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I'm currently switching my servers from running MyISAM on hard drives to InnoDB on SSD.

I have a 3,800,000 rows (16GB) table as the benchmark table.

My server set up:

  • Ubuntu 64 + Nginx + MySQL 5.5 + ...

I have two things in mind that I would to test very much:

  • how the switch from hard drives to SSD would affect concurrency
  • how the switch from MyISAM to InnoDB would affect concurrency

I have questions regarding both the tools and the strategies:

  • since I'm mostly interested in concurrency, what tools should I use to do the test? I've played with Siege and I found it really easy to play with. But I think there should be plenty of even more powerful linux softwares that better suit my needs.
  • what do the testing strategies look like? I understand that the choice of strategy may have a tight relationship with the tool that I choose to use. For example, when playing with Siege, I need to write a PHP script that performs some heavy-lift MySQL operations, upload it to server, pass the script URL as a parameter to Siege (which is installed in my local laptop) and let Siege simulate the concurrent traffic for me.
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16GB/ 380K rows:: you have an average rowsize of > 32K. Maybe you should redesign your data model? –  wildplasser Jul 12 '12 at 9:56
@wildplasser Sorry it should be 3,800,000. I just updated my question. Thanks for pointing that out!! –  Di Wu Jul 12 '12 at 10:11

3 Answers 3

up vote 1 down vote accepted

Generic tests are ok, but only real load will tell You the difference between software & hardware configuration. Maybe try to:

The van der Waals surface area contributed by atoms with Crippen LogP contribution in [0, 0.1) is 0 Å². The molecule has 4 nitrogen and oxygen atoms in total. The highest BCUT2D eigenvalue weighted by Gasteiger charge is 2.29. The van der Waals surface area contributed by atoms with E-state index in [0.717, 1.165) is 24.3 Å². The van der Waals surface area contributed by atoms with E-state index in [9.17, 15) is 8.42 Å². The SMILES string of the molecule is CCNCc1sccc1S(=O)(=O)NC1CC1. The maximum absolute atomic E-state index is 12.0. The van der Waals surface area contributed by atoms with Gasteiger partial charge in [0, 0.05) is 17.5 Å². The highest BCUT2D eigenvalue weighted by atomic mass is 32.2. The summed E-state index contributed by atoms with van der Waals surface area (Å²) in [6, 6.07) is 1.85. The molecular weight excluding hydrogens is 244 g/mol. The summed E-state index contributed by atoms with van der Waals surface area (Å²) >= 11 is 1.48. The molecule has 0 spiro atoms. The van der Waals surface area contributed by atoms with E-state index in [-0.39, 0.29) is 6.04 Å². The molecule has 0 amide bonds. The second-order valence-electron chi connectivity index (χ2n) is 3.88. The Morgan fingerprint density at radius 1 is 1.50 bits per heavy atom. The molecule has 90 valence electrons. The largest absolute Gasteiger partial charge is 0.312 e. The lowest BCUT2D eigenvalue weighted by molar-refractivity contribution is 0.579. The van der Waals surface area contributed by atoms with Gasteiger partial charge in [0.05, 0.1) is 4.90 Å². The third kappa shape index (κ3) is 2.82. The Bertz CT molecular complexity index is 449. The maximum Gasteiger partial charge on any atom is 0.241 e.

1. Dump database from production server
  2. Capture all queries from production server (use slow query log to that, set long_query_time = 0)
  3. Load database into test configuration and play slow query log on it (use pt-log-player).
  4. Again capture all queries from test server with long_query_time = 0.
  5. Analyze results from slow query log with pt-query-digest.

I reference here tools from Percona Toolkit for MySQL (although some tools might need Percona Server, I'm not sure).

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An important thing to remember when benchmarking MySQL storage performance in Linux is cache. I was curious about the same test case myself. It's always funny when a user complains about a slow query. They call you and run again only to find their 50+ minute query now completes in 30 seconds because of query cache. Always run a

mysql> reset query cache;

in MySQL when trying to optimize queries. That said, there's one more step when comparing SSD to traditional spindles: disk cache. It's difficult to compare access times or IOps when the OS is caching disk in memory on its own. To clear disk cache, run the following from a shell:

$ sync && sysctl -w vm.drop_caches=3

These commands run before each of your benchmark queries will help you realize the potential of your SSD compared to that 7k2 SATA slowpoke you have. Verify this by running the same query twice without flushing cache and observing query times. At this point, it's a good idea to try some queries with and without indexes, as well as some joins if possible. Use EXPLAIN PLAN on each query to verify that an index is used. The random access of reading between index and data files will expose bottlenecks on slower disks. Make sure your my.cnf is consistent between your SSD benchmarks and your platter. I tested some things on a simple desktop OCZ SSD and noticed query performance gains around 10x as fast as my 7200rpm SATA disk. In an SSD-based transactional database, I would be careful when using OPTIMIZE TABLE as frequent database compaction combined with SSD TRIM may affect disk life. That's theoretical though, and I have yet to see evidence to support this.

Hope this helps! I can't wait for the days when magnetic HDs replace tape as backup medium and find themselves completely replaced by SSD in most hardware.

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The type and quality of the SSD makes a big difference. Don't use a desktop SATA SSD for mysql if you have a busy server. You won't get the performance boost you think you will.

There are some great articles here: http://www.mysqlperformanceblog.com/search/innodb+log+file+ssd/

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